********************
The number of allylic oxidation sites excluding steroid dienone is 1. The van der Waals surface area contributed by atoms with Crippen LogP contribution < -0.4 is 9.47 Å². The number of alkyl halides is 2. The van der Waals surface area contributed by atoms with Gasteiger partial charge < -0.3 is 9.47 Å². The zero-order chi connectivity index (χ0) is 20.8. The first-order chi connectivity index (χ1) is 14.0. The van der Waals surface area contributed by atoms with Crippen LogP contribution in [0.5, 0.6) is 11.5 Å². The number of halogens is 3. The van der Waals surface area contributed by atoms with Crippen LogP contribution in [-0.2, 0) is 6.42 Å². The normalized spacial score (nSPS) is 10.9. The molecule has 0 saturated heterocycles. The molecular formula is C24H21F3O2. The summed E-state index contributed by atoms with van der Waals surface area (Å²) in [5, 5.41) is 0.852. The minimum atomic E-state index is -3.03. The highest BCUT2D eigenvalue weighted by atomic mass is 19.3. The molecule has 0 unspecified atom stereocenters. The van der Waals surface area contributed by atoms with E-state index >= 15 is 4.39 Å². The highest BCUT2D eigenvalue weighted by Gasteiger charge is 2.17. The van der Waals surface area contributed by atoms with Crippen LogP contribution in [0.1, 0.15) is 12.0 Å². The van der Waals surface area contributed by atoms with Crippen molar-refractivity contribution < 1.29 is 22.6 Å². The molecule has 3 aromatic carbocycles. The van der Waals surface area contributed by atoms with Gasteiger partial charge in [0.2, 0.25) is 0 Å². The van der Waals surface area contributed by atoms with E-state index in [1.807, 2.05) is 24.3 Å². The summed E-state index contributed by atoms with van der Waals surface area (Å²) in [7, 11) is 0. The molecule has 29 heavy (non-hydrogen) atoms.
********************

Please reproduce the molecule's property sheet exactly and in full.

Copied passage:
The number of allylic oxidation sites excluding steroid dienone is 1. The van der Waals surface area contributed by atoms with Crippen LogP contribution < -0.4 is 9.47 Å². The number of alkyl halides is 2. The van der Waals surface area contributed by atoms with Gasteiger partial charge < -0.3 is 9.47 Å². The zero-order chi connectivity index (χ0) is 20.8. The first-order chi connectivity index (χ1) is 14.0. The van der Waals surface area contributed by atoms with Crippen LogP contribution in [0.5, 0.6) is 11.5 Å². The number of halogens is 3. The van der Waals surface area contributed by atoms with Crippen LogP contribution in [-0.2, 0) is 6.42 Å². The normalized spacial score (nSPS) is 10.9. The molecule has 0 saturated heterocycles. The molecular formula is C24H21F3O2. The summed E-state index contributed by atoms with van der Waals surface area (Å²) in [5, 5.41) is 0.852. The minimum atomic E-state index is -3.03. The highest BCUT2D eigenvalue weighted by atomic mass is 19.3. The molecule has 0 unspecified atom stereocenters. The van der Waals surface area contributed by atoms with E-state index >= 15 is 4.39 Å². The highest BCUT2D eigenvalue weighted by Gasteiger charge is 2.17. The van der Waals surface area contributed by atoms with Crippen LogP contribution in [0.1, 0.15) is 12.0 Å². The van der Waals surface area contributed by atoms with Crippen molar-refractivity contribution < 1.29 is 22.6 Å². The molecule has 3 aromatic carbocycles. The van der Waals surface area contributed by atoms with Gasteiger partial charge in [0.2, 0.25) is 0 Å². The van der Waals surface area contributed by atoms with E-state index in [1.807, 2.05) is 24.3 Å². The summed E-state index contributed by atoms with van der Waals surface area (Å²) in [7, 11) is 0. The molecule has 29 heavy (non-hydrogen) atoms.